Last “Bleg”

Still hoping someone somewhere has an “extra” Goshawk–!!

Facts: no more permits available for NM birds until next year.

Colorado won’t let its birds out. I don’t have a vehicle that would make it to, say, Idaho even if I had no obligations.

I haven’t enough money to buy a breeder’s bird outright (though I’d be prepared to pay installments if there are any chamber birds still around).

I thought of local passage birds of other species but most of my quarry seems to be in at least some pinon- juniper, which makes it hard for Prairie falcons and Ferruginous hawks. Cooper’s are a remote possibility but are spooked by my intimate living quarters , and small for fur especially jacks. It really gets too cold here in December and january for Harrises.

I don’t want a screamer (see”intimate quarters”, or any old pic here) or half- blind WNV survivors, but would consider all other honest offers, and would of course pay shipping (to Albuquerque).

It would save my season. Friends of friends anywhere?

What Remains

Or “Culling II”.

I find the specificity of (very diverse) categories left in what I must call my “nature” section fascinating. Before there was so much stuff in there that it would have been hard to see categories beyond that vague term. Maybe negative as in “not too much botany or herpetology” though both exist (birds & bugs have their own large sections, much of it fairly technical).

Now I have:

English “lyrical” (lousy term but I’ll get back to it– think Pluvialis, Rob MacFarlane, J. A. Baker).

Hard evo- bio by scientists who can write (more on this later).

Microbiology writing mostly by scientists like Paul Ewald and Robert Desowitz (I have become utterly fascinated with the evolution of disease and parasites since I got malaria in Zimbabwe years ago).

Weird bird books, like Maurice Burton’s out of print Phoenix Re- Born about anting (including with fire, which Wiki misses).

Off- trail true science, like anything about or by the Dysons (those are two links, for “the” and “Dysons”).

Odd anti- romantic nature writing like Tom Palmer’s classic urban herpetology Landscape with Reptile, Jordan Fisher Smith’s spooky Nature Noir, Mary Mycio’s oddly optimistic Chernobyl book Wormwood Forest,and Gordon Grice’s The Red Hourglass.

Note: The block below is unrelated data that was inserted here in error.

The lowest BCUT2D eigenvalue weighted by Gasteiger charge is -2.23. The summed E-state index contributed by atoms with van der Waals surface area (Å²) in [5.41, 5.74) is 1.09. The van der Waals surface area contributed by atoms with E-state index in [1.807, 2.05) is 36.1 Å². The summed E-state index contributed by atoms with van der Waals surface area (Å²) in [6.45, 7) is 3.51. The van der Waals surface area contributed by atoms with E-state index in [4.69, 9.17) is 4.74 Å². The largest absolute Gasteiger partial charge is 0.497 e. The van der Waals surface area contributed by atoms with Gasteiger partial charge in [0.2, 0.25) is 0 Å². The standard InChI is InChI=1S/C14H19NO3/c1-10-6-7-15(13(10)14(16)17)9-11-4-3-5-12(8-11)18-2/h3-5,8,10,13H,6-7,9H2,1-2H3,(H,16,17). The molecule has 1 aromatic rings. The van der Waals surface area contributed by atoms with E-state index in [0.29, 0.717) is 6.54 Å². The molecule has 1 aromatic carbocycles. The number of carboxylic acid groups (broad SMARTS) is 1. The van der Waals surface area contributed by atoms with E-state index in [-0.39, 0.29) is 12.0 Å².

And even po- mo urban compendia like Concrete Jungle by artists Alexis Rockman and Mark Dion (though I don’t necessarily share their politics– I probably have a bleaker view of humans than Dawkins, not a rosier one).

Oh, and– everything about dinosaurs especially bird emergence, and everything about the late Pleistocene.

Soon– that MacFarlane review and why I generally prefer contemporary Brit nature writing to American– and exceptions & why.

Culling the Library

In a recent discussion with Chas he spoke of culling his library and I recoiled in horror. I do so in an ongoing context, and I thought there was no need to do any more. Then one restless and sleepless night I was prowling my library and realized that there was a corner I had not been able to reach into for three years, and that, in my natural history and biology/ science section (everything from nature writing to dinosaurs and cladistics), I had not seen the back row in as long except when searching for a particular volume.

And I cant even WALK in there.

AAARGH! I am a bookoholic!

I started looking around and realized my library contained a lot of my past (and past dreams of the future), frozen in books. Some of that was important, but some was irrelevant or burdensome. For instance: I have bird guides, some outdated, to places I will likely never go. New Guinea? (I DO want to keep books on birds of paradise, out of biophilia, but in my present financial state I’d better keep my Asia and China guides– should fortunes change, guide prices would be the least of it!) Ditto (many) for South America, relics of a slightly more prosperous and perhaps idiotically optimistic past. Africa? I want to keep my heavily- annotated guide from my Zimbabwe trip, but will I ever go back? Probably not there at any rate, with friends dead and the country in ruins. With my more- than- limited funds Eurasia, with southern Asia, plus Alaska, contain my first choices in travel…